The only thing sadder than trading Justin Morneau will be getting little in return for him.
Public opinion seems to be that it was embarrassing the Twins had eight former players in the All-Star game. The embarrassment is what the Twins have gotten in return for players in recent years. Morneau is almost certain to be the latest star to leave town as a squandered asset.
The Twins aren’t headed for a third consecutive 90-loss season because of the size of their payroll. You can’t blame payroll size when the A’s and Rays are better than the Yankees and Dodgers.
The Twins are in the midst of another lost season because they are no longer masters of the trade market.
Sentimentality, false hope and bad timing kept the Twins from trading so many of their departing players, or from trading them for equitable value. They also suffered from the curse of winning teams: Low draft choices and an unwillingness to trade away players during competitive seasons.
The Twins’ drafting and player development positioned the team to succeed in the 2000s; trades put them over the top. Terry Ryan’s trade of Chuck Knoblauch to the Yankees in 1998 led to a franchise revival. Trading A.J. Pierzynski for Joe Nathan and Francisco Liriano, trading Bobby Kielty for Shannon Stewart, and trading for Johan Santana in the Rule V draft were the kinds of deals that led to a decade of success.
When Ryan retired temporarily and Bill Smith took over as GM, the Twins stopped making the kinds of trades that may have prevented their three-season slump.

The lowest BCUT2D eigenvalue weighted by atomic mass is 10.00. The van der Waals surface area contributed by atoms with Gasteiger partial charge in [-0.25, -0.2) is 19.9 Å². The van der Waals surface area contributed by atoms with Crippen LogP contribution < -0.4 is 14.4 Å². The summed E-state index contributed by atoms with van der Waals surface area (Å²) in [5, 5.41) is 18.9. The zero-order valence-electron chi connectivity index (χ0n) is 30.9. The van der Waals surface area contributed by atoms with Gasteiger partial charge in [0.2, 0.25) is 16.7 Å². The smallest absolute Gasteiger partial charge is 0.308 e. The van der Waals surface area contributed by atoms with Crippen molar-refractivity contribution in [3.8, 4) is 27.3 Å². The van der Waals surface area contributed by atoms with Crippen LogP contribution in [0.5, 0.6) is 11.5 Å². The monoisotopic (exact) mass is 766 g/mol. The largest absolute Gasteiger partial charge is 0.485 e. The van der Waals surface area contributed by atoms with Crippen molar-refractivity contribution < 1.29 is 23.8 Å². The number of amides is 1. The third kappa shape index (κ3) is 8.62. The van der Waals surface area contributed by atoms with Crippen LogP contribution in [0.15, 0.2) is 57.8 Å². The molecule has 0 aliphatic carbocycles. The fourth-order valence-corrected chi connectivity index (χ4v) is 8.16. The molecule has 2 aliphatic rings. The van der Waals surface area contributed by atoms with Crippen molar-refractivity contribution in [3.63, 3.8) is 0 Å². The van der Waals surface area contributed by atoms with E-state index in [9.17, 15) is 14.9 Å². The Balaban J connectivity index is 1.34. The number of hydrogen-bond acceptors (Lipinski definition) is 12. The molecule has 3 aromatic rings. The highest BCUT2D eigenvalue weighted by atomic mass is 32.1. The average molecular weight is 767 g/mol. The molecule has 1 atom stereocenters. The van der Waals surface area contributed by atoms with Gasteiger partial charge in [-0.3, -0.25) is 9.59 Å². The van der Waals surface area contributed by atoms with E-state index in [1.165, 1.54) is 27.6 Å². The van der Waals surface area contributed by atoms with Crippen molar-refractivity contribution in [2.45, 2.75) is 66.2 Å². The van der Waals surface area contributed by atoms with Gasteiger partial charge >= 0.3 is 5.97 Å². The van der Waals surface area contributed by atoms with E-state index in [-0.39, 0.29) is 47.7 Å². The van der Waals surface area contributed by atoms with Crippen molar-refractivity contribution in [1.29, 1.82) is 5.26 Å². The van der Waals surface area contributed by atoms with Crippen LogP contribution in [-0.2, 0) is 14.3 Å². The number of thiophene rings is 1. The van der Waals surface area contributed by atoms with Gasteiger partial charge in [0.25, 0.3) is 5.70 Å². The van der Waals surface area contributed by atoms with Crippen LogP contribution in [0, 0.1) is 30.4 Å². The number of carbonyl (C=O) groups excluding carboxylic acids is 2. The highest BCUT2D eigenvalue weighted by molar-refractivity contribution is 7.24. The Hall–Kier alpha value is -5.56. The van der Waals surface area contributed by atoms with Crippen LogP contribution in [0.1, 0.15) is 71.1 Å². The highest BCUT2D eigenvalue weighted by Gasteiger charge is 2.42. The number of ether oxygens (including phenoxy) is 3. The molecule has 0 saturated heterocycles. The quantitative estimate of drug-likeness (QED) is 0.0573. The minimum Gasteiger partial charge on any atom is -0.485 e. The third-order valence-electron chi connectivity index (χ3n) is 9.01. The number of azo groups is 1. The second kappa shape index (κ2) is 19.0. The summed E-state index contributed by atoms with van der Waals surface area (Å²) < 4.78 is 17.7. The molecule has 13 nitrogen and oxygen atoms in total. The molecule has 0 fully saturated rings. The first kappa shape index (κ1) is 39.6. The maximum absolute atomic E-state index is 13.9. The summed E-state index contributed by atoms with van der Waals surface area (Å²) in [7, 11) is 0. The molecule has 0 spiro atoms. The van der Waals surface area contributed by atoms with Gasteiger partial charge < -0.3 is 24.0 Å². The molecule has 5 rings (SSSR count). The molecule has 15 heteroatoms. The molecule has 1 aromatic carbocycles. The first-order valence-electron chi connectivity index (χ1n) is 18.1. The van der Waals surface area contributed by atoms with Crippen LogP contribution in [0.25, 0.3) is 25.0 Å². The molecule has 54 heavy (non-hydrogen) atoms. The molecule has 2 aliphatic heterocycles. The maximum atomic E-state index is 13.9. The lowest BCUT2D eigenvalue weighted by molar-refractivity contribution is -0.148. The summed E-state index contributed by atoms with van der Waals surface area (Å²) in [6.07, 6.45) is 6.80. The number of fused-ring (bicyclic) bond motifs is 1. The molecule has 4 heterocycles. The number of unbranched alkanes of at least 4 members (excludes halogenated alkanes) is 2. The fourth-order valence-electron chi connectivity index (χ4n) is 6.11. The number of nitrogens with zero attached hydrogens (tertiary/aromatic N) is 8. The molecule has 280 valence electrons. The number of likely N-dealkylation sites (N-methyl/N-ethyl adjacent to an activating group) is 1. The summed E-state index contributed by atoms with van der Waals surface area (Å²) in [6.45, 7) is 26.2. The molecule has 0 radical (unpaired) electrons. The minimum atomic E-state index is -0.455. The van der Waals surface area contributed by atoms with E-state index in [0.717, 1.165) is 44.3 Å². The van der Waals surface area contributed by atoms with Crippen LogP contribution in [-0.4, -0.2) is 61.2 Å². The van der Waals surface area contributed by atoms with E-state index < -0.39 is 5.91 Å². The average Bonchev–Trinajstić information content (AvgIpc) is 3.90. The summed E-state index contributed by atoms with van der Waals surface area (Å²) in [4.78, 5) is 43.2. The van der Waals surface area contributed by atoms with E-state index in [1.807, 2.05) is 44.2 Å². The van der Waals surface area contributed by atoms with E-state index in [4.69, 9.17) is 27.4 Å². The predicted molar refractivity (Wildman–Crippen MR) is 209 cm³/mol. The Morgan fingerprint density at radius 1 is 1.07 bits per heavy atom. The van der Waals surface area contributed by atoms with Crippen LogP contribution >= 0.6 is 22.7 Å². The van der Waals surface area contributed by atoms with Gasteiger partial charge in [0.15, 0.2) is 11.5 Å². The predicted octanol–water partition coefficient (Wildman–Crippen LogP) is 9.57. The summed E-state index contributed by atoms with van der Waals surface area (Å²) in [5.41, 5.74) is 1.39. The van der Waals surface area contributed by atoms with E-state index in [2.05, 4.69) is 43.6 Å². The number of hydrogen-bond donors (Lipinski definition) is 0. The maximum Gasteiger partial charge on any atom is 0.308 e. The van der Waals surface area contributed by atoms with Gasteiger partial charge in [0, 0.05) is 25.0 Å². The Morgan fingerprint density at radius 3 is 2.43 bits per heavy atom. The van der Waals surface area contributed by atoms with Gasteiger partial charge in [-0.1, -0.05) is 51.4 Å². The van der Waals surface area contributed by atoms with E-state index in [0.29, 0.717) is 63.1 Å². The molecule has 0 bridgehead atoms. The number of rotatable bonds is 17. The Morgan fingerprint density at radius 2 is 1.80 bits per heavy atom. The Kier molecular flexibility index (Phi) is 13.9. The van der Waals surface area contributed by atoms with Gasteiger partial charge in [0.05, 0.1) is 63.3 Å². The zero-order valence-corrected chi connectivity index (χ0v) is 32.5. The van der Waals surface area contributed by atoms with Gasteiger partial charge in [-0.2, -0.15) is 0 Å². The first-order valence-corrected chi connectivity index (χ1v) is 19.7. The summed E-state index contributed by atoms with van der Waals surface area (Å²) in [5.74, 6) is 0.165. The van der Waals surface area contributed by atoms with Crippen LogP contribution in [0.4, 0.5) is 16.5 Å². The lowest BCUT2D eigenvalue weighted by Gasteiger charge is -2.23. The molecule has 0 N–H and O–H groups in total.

David Ortiz is, to many, a symbol of Twins’ negligence, but the Twins made the same judgment on Ortiz as 31 other teams. The Twins waived him. No other team signed him as a starting first baseman or DH. The Red Sox signed him as a backup for $1.25 million, the price of a mediocre utility infielder.
The Twins’ true mistakes occurred much later.
They allowed Michael Cuddyer to leave at the end of a 99-loss season. They should have traded him.
They traded Delmon Young at the low point of his value.
They traded Santana to the wrong team at the wrong time, then traded their only usable player from that deal, Carlos Gomez, for J.J. Hardy, and then traded him for two worthless relievers. Sum total: Santana for nothing. The Twins needed to trade Santana for quality young pitching. They at least should have kept Hardy, even if only to trade him for better pitchers at a later date.
They can’t be criticized for losing Nathan, Jesse Crain, Gomez, Grant Balfour or Torii Hunter. Nathan had little value while recovering from surgery, Crain was part of a 2010 team that went to the playoffs, Gomez brought decent value in the Hardy trade, Balfour didn’t have success until four seasons after the Twins released him, two of which he didn’t spend in the majors, and Hunter was part of a competitive team.
What has been missing from the Twins is the Magic Trade. For nine years, Ryan was a burglar, trading players he didn’t want or need for the likes of Ortiz, Joe Mays, Eric Milton, Cristian Guzman, Stewart, Nathan, Liriano, Jason Bartlett, Carlos Silva and Rick Reed.
The most symbolic trade of Bill Smith’s tenure was dealing Matt Garza and Bartlett, an ace and a starting shortstop, to Tampa Bay for Young and Brendan Harris, an average corner outfielder with an attitude problem and a mediocre utility infielder.
The Twins need to trade Morneau. At 32 and three years removed from his concussion, he’s having a lesser season than he did last year. He’ll be 33 next year, and he has one of the lowest slugging percentages of any regular first baseman in the big leagues. He’s a great competitor and teammate who was on his way to becoming one of the best Twins of all time before taking a knee to the helmet in 2010.
Ryan might not be able to trade Morneau for much. Then again, he once traded a player he didn’t want, Dave Hollins, for an A-ball prospect named David Ortiz.